THOMPKINS: By now, you're in the jungle. There are so many tangles of branches underfoot, you can't see the ground. The canopy of trees overhead is so thick, you can't see the sky. Pretty soon, the rangers have their machetes in hand and are hacking a path through thickets of trees and sticky, clingy, itchy vines. Keep going, and the jungle begins to shout. A soaring bamboo forest lies out like a scene from the movie "Crouching Tiger Hidden Dragon." The air smells different. The insects look more beautiful and at the same time more angry.
A cloud of hysterical black flies hums close. And before you know it, you stumble upon the most magnificent black gorilla sitting in the tall grass like a big baby doll. She calmly picks a few nits off her smooth, shiny chest, looks at you, and nibbles the grass. It's rare to see any creature as relaxed as she is. She doesn't say anything exactly, but the rangers do.
(Soundbite of ranger making a throat-clearing noise)
THOMPKINS: That's the sound the rangers make when they happen upon a habituated gorilla. Fewer than half of Congo's gorilla population is accustomed to human contact. But even the most accommodating of them stands or at least sits on ceremony. You've got to say hello, which sounds a little like clearing your throat.
Unidentified Woman: You want to hear it again?
(Soundbite of ranger making a throat-clearing noise)
THOMPKINS: Just a few yards away, meet Lulengo. He's the silverback gorilla and the head of household for this family. He's an enormous, King Kong-like presence - black like licorice, but with a large, silvery patch behind. His head is the size of those giant pumpkins you see ordinary people standing next to in newspaper photographs. And if Lulengo ever had to wear a suit and tie, the haberdasher would surely despair. This gorilla's neck size is somewhere between 28 and 30 inches. There's nothing doll-like about him. He's the boss.
Lulengo snaps bamboo shoots in his fists and chews them like crudites. Meanwhile, his lady friend walks by on all fours, tears through more handfuls of grass, and then stretches out on the floor of the jungle like she's luxuriating in a bubble bath.
Unidentified Ranger: (Through Translator) She's very old. She might be like 50.
THOMPKINS: The rangers also say she's pregnant. But chances are she's just fat. At least, that's what the returning rangers say. They know Lulengo and all his lady friends. And even though the old rangers haven't seen the family in 14 months, they say this female gorilla is nowhere near 50 years old. And if her chest is flat and smooth, she's nowhere near pregnant either.
Emmanuel de Merode is the new Belgian head of the park service, which, like the gorillas, is now headquartered in rebel territory on another side of the park. He says that no matter how well-meaning the rangers who stayed in the park are, they don't have the training to monitor the gorillas properly.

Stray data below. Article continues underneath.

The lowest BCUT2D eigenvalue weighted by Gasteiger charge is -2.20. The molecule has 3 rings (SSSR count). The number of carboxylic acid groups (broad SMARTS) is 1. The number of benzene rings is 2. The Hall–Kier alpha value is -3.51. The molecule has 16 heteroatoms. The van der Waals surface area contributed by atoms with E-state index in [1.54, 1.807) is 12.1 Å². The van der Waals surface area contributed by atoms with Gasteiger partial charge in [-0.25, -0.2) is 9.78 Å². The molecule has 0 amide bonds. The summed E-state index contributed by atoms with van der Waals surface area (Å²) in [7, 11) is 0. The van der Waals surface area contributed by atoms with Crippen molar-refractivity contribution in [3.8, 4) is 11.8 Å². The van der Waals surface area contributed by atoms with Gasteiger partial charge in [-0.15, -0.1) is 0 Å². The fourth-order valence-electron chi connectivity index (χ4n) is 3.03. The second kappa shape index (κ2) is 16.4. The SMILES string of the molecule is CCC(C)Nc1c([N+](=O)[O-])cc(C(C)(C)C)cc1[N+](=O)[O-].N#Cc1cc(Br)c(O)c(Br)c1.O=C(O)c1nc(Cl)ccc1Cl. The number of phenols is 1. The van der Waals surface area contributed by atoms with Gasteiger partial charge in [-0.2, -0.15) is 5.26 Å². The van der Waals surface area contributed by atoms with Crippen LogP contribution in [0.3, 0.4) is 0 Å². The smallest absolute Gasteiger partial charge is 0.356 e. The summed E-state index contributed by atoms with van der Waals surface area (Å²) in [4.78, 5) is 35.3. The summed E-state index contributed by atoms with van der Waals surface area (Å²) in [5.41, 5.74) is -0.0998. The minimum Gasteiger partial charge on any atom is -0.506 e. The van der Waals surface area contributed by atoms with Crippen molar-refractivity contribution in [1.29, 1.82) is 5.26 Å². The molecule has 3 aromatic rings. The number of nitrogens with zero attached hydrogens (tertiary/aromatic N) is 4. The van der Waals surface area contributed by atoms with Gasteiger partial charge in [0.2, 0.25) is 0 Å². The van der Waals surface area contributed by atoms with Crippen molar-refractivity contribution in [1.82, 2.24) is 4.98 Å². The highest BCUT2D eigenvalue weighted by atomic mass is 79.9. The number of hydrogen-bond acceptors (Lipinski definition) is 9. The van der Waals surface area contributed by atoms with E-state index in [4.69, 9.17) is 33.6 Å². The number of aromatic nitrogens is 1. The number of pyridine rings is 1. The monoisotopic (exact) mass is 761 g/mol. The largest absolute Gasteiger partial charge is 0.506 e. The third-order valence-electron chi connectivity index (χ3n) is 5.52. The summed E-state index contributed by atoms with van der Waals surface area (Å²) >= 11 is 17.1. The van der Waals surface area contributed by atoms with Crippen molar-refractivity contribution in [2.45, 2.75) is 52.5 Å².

Prince EMMANUEL DE MERODE (Director, Virunga National Park, Democratic Republic of the Congo): Everything works on rumor here. And unless it's properly verified, it can only be considered rumor. And that's the problem.
THOMPKINS: When the old rangers come back, de Merode says, they will train those who've been watching the gorillas these past months. They'll also make a survey of all the gorillas in the sector — who's alive, who's dead, who moved away.
Miraculously, the population is believed to have grown during the war years in eastern Congo. And sure enough, before we leave Lulengo, we see another of his lady friends with a baby on her back. These gorillas may be the only creatures who have more or less thrived here in recent years. As a conservationist, de Merode says he's ever worried about the survival of the species. But right now, he concedes, Congo has a bigger fight on its hands as the rebels, militias, and army continue hostilities.
Prince DE MERODE: The terrible tragedy that's affected the people of eastern Congo and of North Kivu in particular is the greatest tragedy that exists at the moment. And I think it should be at the top of everybody's agenda, whoever they are, to do whatever they can to resolve that issue above everything else, including the protection of the mountain gorillas.
THOMPKINS: On the ride back to Goma, the people along the side of the road look as if they could use some monitoring too, and more protection. In this natural paradise, they wear plastic flip-flops and rags. They are neither fat, nor relaxed. It cost $300 to see the gorillas. That's 30 months' salary for the rangers and more money than many here will see in a lifetime. The majority will never own a car or leave this place. And most Congolese across this vast nation will never see their own mountain gorillas. They will never know how truly rich they are. Gwen Thompkins, NPR News, Virunga National Park, Congo.
NPR transcripts are created on a rush deadline by Verb8tm, Inc., an NPR contractor, and produced using a proprietary transcription process developed with NPR. This text may not be in its final form and may be updated or revised in the future. Accuracy and availability may vary. The authoritative record of NPR’s programming is the audio record.